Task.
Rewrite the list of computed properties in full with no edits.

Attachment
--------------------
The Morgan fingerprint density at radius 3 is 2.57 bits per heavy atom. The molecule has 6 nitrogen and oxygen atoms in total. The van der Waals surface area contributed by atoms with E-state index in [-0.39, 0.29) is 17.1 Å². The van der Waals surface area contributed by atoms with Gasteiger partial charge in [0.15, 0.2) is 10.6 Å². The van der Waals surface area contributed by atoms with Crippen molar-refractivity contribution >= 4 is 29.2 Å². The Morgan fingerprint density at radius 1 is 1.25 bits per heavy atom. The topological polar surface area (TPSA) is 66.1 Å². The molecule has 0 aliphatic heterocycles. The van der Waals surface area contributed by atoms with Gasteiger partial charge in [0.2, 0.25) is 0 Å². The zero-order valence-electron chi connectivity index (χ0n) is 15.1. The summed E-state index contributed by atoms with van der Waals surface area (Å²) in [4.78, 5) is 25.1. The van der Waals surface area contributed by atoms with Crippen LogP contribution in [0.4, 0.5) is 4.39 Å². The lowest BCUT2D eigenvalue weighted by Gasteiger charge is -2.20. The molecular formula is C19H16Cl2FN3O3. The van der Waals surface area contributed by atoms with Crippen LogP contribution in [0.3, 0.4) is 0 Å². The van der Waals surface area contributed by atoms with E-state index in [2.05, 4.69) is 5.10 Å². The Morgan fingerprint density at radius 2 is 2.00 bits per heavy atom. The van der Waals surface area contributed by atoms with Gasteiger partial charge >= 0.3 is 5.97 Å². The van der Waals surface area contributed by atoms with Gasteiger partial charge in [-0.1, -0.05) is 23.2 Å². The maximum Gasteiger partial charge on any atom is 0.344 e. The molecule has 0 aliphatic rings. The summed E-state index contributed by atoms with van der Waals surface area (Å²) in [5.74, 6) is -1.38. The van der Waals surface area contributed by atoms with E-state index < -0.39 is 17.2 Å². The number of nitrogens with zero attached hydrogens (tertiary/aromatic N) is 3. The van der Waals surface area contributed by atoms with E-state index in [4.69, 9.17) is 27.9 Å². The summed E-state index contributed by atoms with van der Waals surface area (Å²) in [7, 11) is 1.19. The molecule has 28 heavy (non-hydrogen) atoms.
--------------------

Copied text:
The Morgan fingerprint density at radius 3 is 2.57 bits per heavy atom. The molecule has 6 nitrogen and oxygen atoms in total. The van der Waals surface area contributed by atoms with E-state index in [-0.39, 0.29) is 17.1 Å². The van der Waals surface area contributed by atoms with Gasteiger partial charge in [0.15, 0.2) is 10.6 Å². The van der Waals surface area contributed by atoms with Crippen molar-refractivity contribution >= 4 is 29.2 Å². The Morgan fingerprint density at radius 1 is 1.25 bits per heavy atom. The topological polar surface area (TPSA) is 66.1 Å². The molecule has 0 aliphatic heterocycles. The van der Waals surface area contributed by atoms with Gasteiger partial charge in [0.2, 0.25) is 0 Å². The zero-order valence-electron chi connectivity index (χ0n) is 15.1. The summed E-state index contributed by atoms with van der Waals surface area (Å²) in [4.78, 5) is 25.1. The van der Waals surface area contributed by atoms with Crippen LogP contribution in [0.4, 0.5) is 4.39 Å². The lowest BCUT2D eigenvalue weighted by Gasteiger charge is -2.20. The molecular formula is C19H16Cl2FN3O3. The van der Waals surface area contributed by atoms with Crippen LogP contribution in [0.3, 0.4) is 0 Å². The van der Waals surface area contributed by atoms with E-state index in [2.05, 4.69) is 5.10 Å². The Morgan fingerprint density at radius 2 is 2.00 bits per heavy atom. The van der Waals surface area contributed by atoms with Gasteiger partial charge >= 0.3 is 5.97 Å². The van der Waals surface area contributed by atoms with Gasteiger partial charge in [-0.1, -0.05) is 23.2 Å². The maximum Gasteiger partial charge on any atom is 0.344 e. The molecule has 0 aliphatic rings. The summed E-state index contributed by atoms with van der Waals surface area (Å²) in [5.74, 6) is -1.38. The van der Waals surface area contributed by atoms with E-state index < -0.39 is 17.2 Å². The number of nitrogens with zero attached hydrogens (tertiary/aromatic N) is 3. The van der Waals surface area contributed by atoms with E-state index in [4.69, 9.17) is 27.9 Å². The summed E-state index contributed by atoms with van der Waals surface area (Å²) in [7, 11) is 1.19. The molecule has 28 heavy (non-hydrogen) atoms.